Researchers at Singapore’s Agency for Science, Technology and Research (A*STAR) have now proven the theory
Last year, we looked at three potential “tractor beam” technologies being evaluated by NASA to deliver planetary or atmospheric particles to a robotic rover or orbiting spacecraft. At the time, the third of these, which involved the use of a Bessel beam, only existed on paper. Researchers at Singapore’s Agency for Science, Technology and Research (A*STAR) have now proven the theory behind the concept, demonstrating how a tractor beam can be realized in the real world – albeit on a very small scale.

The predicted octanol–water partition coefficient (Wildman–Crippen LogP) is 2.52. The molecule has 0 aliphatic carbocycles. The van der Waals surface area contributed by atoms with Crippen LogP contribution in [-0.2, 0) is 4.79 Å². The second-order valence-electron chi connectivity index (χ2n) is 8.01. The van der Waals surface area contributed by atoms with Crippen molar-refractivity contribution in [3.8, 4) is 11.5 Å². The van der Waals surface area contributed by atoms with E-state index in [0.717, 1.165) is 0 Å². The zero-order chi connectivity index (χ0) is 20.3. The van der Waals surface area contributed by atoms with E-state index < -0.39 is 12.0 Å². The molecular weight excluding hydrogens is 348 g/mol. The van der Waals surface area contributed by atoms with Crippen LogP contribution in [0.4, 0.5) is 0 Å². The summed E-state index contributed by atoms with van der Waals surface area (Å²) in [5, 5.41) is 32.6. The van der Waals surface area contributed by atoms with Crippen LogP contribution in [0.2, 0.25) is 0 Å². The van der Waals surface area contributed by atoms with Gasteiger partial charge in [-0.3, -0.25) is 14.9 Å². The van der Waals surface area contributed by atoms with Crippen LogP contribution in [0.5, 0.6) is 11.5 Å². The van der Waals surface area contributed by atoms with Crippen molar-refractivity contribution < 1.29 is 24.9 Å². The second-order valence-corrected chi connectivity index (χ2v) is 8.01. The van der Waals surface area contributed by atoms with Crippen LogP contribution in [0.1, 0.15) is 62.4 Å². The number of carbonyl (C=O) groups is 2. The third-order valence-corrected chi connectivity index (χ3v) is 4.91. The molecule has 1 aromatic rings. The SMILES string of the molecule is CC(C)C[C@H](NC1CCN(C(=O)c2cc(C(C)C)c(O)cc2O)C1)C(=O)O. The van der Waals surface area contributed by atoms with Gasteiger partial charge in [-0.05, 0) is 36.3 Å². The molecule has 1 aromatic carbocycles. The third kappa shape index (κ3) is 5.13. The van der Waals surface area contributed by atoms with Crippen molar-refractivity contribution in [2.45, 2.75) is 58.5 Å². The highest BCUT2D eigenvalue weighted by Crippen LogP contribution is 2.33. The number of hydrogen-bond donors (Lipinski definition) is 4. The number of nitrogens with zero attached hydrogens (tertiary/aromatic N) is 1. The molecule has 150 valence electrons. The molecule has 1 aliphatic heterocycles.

Haifeng Wang at the A*STAR Data Storage Institute and colleagues studied the properties of Bessel beams, which, unlike normal laser beams, don’t diffract or spread out as they propagate. While light will usually be scattered backwards when a laser beam hits a small particle in its path, pushing the particle forward, the A*STAR team showed theoretically that light from a Bessel beam scatters off particles that are sufficiently small in a forward direction. This means that the particle is pulled back towards the observer.
via Gizmag – Darren Quick
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